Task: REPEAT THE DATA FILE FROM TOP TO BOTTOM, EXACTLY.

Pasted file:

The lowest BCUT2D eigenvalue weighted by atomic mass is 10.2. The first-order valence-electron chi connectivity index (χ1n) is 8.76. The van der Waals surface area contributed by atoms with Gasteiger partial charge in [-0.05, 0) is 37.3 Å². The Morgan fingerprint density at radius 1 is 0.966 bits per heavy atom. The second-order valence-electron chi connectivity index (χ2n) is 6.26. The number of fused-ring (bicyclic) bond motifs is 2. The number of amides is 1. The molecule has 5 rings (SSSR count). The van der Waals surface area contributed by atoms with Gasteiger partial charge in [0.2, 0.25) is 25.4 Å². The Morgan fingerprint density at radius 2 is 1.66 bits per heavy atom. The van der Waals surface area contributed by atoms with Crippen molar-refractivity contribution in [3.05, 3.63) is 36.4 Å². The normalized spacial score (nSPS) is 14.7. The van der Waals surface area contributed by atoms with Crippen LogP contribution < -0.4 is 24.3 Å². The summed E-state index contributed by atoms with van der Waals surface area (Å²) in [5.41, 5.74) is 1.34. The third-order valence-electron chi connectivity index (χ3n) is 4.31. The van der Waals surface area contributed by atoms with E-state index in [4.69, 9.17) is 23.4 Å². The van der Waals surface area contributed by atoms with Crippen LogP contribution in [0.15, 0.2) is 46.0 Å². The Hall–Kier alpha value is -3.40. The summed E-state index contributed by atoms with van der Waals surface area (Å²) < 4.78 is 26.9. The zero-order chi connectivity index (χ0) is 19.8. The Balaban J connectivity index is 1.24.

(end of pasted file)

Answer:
The lowest BCUT2D eigenvalue weighted by atomic mass is 10.2. The first-order valence-electron chi connectivity index (χ1n) is 8.76. The van der Waals surface area contributed by atoms with Gasteiger partial charge in [-0.05, 0) is 37.3 Å². The Morgan fingerprint density at radius 1 is 0.966 bits per heavy atom. The second-order valence-electron chi connectivity index (χ2n) is 6.26. The number of fused-ring (bicyclic) bond motifs is 2. The number of amides is 1. The molecule has 5 rings (SSSR count). The van der Waals surface area contributed by atoms with Gasteiger partial charge in [0.2, 0.25) is 25.4 Å². The Morgan fingerprint density at radius 2 is 1.66 bits per heavy atom. The van der Waals surface area contributed by atoms with Crippen molar-refractivity contribution in [3.05, 3.63) is 36.4 Å². The normalized spacial score (nSPS) is 14.7. The van der Waals surface area contributed by atoms with Crippen LogP contribution < -0.4 is 24.3 Å². The summed E-state index contributed by atoms with van der Waals surface area (Å²) in [5.41, 5.74) is 1.34. The third-order valence-electron chi connectivity index (χ3n) is 4.31. The van der Waals surface area contributed by atoms with E-state index in [4.69, 9.17) is 23.4 Å². The van der Waals surface area contributed by atoms with Crippen LogP contribution in [0.15, 0.2) is 46.0 Å². The Hall–Kier alpha value is -3.40. The summed E-state index contributed by atoms with van der Waals surface area (Å²) < 4.78 is 26.9. The zero-order chi connectivity index (χ0) is 19.8. The Balaban J connectivity index is 1.24.